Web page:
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Accessibility at GitHub

GitHub's aim is to be the home for all developers. To be inclusive means we must consider accessibility at the core of how we design.

15% of the world's population has a disability (estimated by the World Health Organization based on 2010 data), and that doesn't take into consideration those under temporary or situational disabilities.

In many cases, devices that have been designed with accessibility in mind for a portion of the population end up benefiting everyone. Take the OXO brand's Good Grips line of products; although they were developed for people who have arthritis, most people found them easier to use than other product lines.

When you consider accessibility from the beginning of the design process and incorporate it throughout, it becomes part of an established design process that seeks to include everyone, of all abilities, and allows everyone to achieve more.

When reading through accessibility information, you might find the common abbreviation: "a11y". A11y is a shortening of the word "accessibility". It starts with the first letter, "a", uses the number 11 for the eleven characters inbetween the first and last letter, and ends with the last letter, "y".

What standards you must aim for

GitHub aims for Web Content Accessibility Guidelines (WCAG) 2.1 AA compliance. This includes all of WCAG 2.0 AA plus additional considerations.

Currently, Section 508 (required by law in the United States) follows WCAG 2.0 AA guidelines for compliance.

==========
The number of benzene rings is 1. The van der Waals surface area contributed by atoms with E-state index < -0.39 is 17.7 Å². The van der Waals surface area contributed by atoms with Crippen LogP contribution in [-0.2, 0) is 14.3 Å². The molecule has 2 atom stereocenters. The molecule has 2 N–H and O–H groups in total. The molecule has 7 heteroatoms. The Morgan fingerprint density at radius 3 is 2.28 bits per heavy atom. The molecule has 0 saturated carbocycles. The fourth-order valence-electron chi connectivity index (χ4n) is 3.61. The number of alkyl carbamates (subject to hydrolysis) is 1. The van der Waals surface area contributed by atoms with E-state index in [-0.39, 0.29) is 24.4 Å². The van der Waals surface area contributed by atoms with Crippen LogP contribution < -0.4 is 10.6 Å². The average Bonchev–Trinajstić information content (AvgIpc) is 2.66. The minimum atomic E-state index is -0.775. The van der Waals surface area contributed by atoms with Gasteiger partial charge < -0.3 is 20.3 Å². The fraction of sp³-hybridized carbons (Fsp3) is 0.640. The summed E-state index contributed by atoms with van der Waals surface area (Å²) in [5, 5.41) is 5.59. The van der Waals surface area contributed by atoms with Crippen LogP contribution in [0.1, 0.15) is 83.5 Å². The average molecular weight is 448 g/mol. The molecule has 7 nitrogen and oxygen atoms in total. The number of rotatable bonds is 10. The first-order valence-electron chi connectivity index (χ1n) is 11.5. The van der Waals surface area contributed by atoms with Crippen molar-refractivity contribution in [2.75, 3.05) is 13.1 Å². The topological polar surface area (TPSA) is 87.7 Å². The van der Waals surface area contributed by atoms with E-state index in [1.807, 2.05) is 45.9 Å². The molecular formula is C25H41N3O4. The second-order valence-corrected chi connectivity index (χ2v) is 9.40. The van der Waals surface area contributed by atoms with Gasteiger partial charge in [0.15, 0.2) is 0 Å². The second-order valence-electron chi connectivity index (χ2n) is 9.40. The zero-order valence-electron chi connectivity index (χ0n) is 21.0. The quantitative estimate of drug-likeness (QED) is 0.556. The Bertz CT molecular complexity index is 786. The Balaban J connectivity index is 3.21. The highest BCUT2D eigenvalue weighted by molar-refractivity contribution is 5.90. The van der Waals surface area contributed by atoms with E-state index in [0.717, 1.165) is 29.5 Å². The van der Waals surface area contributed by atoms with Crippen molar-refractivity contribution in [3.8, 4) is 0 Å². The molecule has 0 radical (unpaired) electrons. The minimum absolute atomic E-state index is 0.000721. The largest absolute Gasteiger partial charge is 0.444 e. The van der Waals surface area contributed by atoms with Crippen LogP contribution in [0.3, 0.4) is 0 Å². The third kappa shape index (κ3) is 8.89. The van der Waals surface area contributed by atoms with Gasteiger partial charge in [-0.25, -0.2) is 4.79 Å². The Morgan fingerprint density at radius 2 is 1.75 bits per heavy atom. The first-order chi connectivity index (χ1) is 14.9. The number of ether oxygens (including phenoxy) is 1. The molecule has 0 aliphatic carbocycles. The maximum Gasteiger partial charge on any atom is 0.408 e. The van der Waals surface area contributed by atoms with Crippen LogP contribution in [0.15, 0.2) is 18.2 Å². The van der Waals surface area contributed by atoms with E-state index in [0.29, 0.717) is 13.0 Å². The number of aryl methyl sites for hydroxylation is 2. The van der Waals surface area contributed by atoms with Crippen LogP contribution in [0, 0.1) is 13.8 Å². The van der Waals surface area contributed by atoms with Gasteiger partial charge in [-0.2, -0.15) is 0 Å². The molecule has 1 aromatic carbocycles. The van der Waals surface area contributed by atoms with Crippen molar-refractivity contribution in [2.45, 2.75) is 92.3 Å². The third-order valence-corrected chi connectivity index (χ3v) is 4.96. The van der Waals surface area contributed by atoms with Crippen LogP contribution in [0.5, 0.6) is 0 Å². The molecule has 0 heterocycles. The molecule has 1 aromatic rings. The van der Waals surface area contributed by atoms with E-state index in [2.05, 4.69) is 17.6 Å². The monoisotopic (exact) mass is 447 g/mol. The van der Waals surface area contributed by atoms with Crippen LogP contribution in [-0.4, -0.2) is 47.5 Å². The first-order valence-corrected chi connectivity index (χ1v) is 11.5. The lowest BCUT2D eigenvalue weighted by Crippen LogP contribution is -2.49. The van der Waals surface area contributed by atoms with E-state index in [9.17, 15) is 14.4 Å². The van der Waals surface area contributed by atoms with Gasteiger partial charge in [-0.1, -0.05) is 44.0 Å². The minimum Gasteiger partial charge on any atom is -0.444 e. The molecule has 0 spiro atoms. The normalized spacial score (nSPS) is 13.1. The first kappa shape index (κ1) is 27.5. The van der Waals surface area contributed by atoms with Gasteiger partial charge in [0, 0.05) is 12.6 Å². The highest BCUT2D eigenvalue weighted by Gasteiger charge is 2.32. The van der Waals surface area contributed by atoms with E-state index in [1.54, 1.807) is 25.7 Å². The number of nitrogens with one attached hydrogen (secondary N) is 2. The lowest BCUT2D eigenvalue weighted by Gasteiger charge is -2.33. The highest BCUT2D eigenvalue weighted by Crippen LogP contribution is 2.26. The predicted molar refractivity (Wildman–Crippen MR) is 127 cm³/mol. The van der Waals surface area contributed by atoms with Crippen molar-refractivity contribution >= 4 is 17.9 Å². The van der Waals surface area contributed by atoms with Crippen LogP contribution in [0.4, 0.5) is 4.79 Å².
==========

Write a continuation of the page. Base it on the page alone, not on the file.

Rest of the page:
Who should you consider when designing?

While there are a multitude of disabilities to consider, the majority will fall into one of these categories:

  • Visual: Anything that deals with sight, or technology that helps someone to see. This includes people who have different types of sight like color blindness.
  • Cognitive: Concentration, memory, judgement, problem solving, logic skills.
  • Mobility: Anything that affects movement in a body.
  • Hearing: A spectrum of disabilities related to sound or audio.

Each disability category can be further divided into three sub-categories:

  • Permanent: Disability does not go away.
    • Example: Someone who is deaf
  • Temporary: The disability will go away in time.
    • Example: Someone who has an ear infection
  • Situational: The environment someone is in plays a huge factor in how they interact with web content.
    • Example: Someone who is at a loud sporting event

For an informative list on real-life disability situations, check An Alphabet of Accessibility Issues, published by The Pastry Box Project.

Microsoft has created a downloadable PDF that looks into the area of inclusive design from a people perspective, with several informative examples. Navigate to the ‘Inclusive 101’ toolkit on the main page of Microsoft’s Inclusive Design website.

Internal resources

If you're GitHub staff and need help with accessibility:

  • Visit the #accessibility Slack channel to ask questions or discuss accessibility issues
  • Check github/accessibility repository for information on events or learning resources.
  • Attend the inclusive design office hours with @ichelsea on Tuesdays (the time alternates between 10am PST and 1pm PST every other week)

Support

Accessibility is a priority for GitHub. If you ever encounter accessibility related issues when using github.com, please don’t hesitate to get in touch via the contact page or email support@github.com with your concerns.

For information about the accessibility compliance of GitHub products, please refer to the VPAT report, outlining §508 accessibility information for GitHub.com, GitHub Enterprise, and GitHub Desktop.

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Last edited by ichelsea on January 7, 2021